“I’m sure you’ve seen the pictures of when they came back,” Medora said. “It was really something.”
As a civilian in Amarillo since 1946, Williams completed his degree at the University of Texas at Austin and became a partner and later full owner of Builders Supply at 7th and Travis. He met Medora, a Houston native, on a fishing outing, and they were married for 40 years. One of their mutual loves was fishing. “He’s owned a lot of boats,” she said.
After a memorial service at St. Luke’s Presbyterian Church in Amarillo, Williams was buried in Dallas-Fort Worth National Cemetery. He was preceded in death by his daughter, Katherine Lynn Davis. Survivors include his wife, Medora of Amarillo; his sister, Martha Harper of Salado; a niece; a nephew; two stepsons; six grandchildren and eight great-grandchildren.
In his last week, Williams did not feel well enough to talk much. But the pride in his Army Air Force service showed through as he finished talking to a visitor:
“Medora, show him my Army jacket.”
Bob Williams' World War II scrapbook contains this dollar
bill with signatures of  Gen. Carl Spaatz and Gen. Jimmy

Sunday, January 28, 2018

Jan. 28, 2018, story:

Director with Amarillo ties says Museum of the Bible in Washington, D.C., is nonsectarian

By Mike Haynes
            The new Museum of the Bible appears to be a good fit with the Smithsonian and other national museums in Washington, D.C. Its director, Dr. Tony Zeiss certainly thinks so.
            Zeiss, who took over as the MOTB executive director in 2017 three days after retiring from
Dr. Tony Zeiss
Museum of the Bible
executive director
(MOTB photo)
32 years as a community college president, said in his office Jan. 10 that the $500 million museum funded primarily by Hobby Lobby’s Green family presents its ancient manuscripts and cyber-technology in a neutral way in order to reach a wide audience.
            But he pointed out that people already versed in the Bible – such as many Texas Panhandle residents – will feel at home in the renovated refrigeration building just one subway stop from the National Mall.
            “We don’t interpret the Bible; we don’t promote any one faith tradition; we don’t promote any religion. We’re nonsectarian,” Zeiss said. “And we had to do that for obvious reasons. You limit your audience if you try to say, ‘This is just for Catholics, or this is just for Jewish people, or this is just for Protestants.
“The Bible is the foundation for at least seven, probably more, faith traditions, so we want to honor all of those, but really, we just want to focus on the Bible. We think the Bible will speak for itself.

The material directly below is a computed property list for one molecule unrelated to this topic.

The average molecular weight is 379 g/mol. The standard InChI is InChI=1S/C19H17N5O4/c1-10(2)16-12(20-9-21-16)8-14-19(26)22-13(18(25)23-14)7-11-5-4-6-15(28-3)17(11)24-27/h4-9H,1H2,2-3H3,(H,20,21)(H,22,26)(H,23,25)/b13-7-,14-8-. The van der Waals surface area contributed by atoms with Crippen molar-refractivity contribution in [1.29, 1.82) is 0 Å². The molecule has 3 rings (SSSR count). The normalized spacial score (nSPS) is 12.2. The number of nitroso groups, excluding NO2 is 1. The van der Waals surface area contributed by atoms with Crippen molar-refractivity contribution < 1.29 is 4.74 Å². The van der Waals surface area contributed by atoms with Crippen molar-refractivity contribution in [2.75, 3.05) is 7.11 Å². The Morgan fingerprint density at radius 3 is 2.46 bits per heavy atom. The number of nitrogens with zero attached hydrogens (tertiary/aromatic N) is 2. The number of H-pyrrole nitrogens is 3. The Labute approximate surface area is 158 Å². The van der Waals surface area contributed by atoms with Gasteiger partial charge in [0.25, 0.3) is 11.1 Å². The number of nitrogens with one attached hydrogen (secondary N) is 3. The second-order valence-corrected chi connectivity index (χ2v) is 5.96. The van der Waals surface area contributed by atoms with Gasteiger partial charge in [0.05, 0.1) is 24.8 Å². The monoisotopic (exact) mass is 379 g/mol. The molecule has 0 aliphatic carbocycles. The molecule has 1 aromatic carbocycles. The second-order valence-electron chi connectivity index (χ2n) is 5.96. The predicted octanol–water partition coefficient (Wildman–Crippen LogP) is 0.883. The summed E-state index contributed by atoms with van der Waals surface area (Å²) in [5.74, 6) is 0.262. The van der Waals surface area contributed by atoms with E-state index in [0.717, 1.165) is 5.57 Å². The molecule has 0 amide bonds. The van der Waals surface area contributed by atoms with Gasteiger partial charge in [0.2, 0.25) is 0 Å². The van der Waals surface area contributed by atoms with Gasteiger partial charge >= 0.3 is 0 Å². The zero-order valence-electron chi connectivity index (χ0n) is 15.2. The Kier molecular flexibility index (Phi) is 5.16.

“And I know the great people in West Texas, that’s what they would say. We don’t have to flaunt one thing or another; we just say, ‘Hey, let people get engaged with the Bible, and it will speak for itself.”
The illumiNations exhibit at Museum of the Bible highlights the universal
accessibility of the Bible with versions in more than 2,000 languages showcased.
Visitors can touch and read the books on the shelves, and the museum
still seeks to obtain copies in more languages. (Photo by Mike Haynes)
Zeiss, 71, has some credibility when talking about Texans.  The Indiana native’s Texas wife, Beth, is from Copperas Cove. He was a dean at Central Texas College in Killeen, where Beth was a library director. Zeiss, a Church of Christ Sunday school teacher, was on the board of Dallas-based motivational speaker Zig Ziglar for eight years.
As an educator, Zeiss said he has spoken at Amarillo College, and he is a longtime friend of former AC President Bud Joyner. And he has been an outdoor writer for Texas Parks and Wildlife magazine and for Centex Sportsman.
In addition, Zeiss has written more than 20 books on leadership, history and other topics.
The MOTB features documents that excite scholars, such as the Codex Climaci Rescriptus, which was one of the first artifacts the Greens bought in 2009. The CCR is a fifth to ninth century document that features Syriac script written over Greek biblical text that has been scratched off but is readable with multi-spectral imaging. Such modern technology is used by MOTB researchers, and museum visitors also will see high-tech features on each of the four main floors.
Christianity Today magazine cover,
November 2017
The cover of Christianity Today magazine last November, the month the facility opened, showed a Bible under glass. Zeiss said that image could be misleading; he described the $42 million spent on technology and interactive activities such as video tables where guests can write their own reactions with their fingers and the Hebrew Bible 45-minute walk-through experience that includes a realistic, brightly burning bush from the book of Genesis.
“The fire department heard about it and came over here to see it, not realizing there’s no fire to it,” Zeiss said.
Years before the museum opened, its staff was posting Facebook videos and other social media items with scholars explaining biblical art, pieces of Egyptian papyrus or the ongoing construction of the “World of Jesus of Nazareth.”
“We’ve created as much of an interactive experience as possible,” Zeiss said. “Especially, you look at millennials and younger, that’s what they want; that’s what they’ve grown up with.
The Museum of the Bible in Washington, D.C., includes a replica of the press
on which Johannes Gutenberg printed his Latin Bible in 1455 in Mainz, Germany.
The Gutenberg Bible was the first complete book printed in Europe with
movable type. (Photo by Mike Haynes)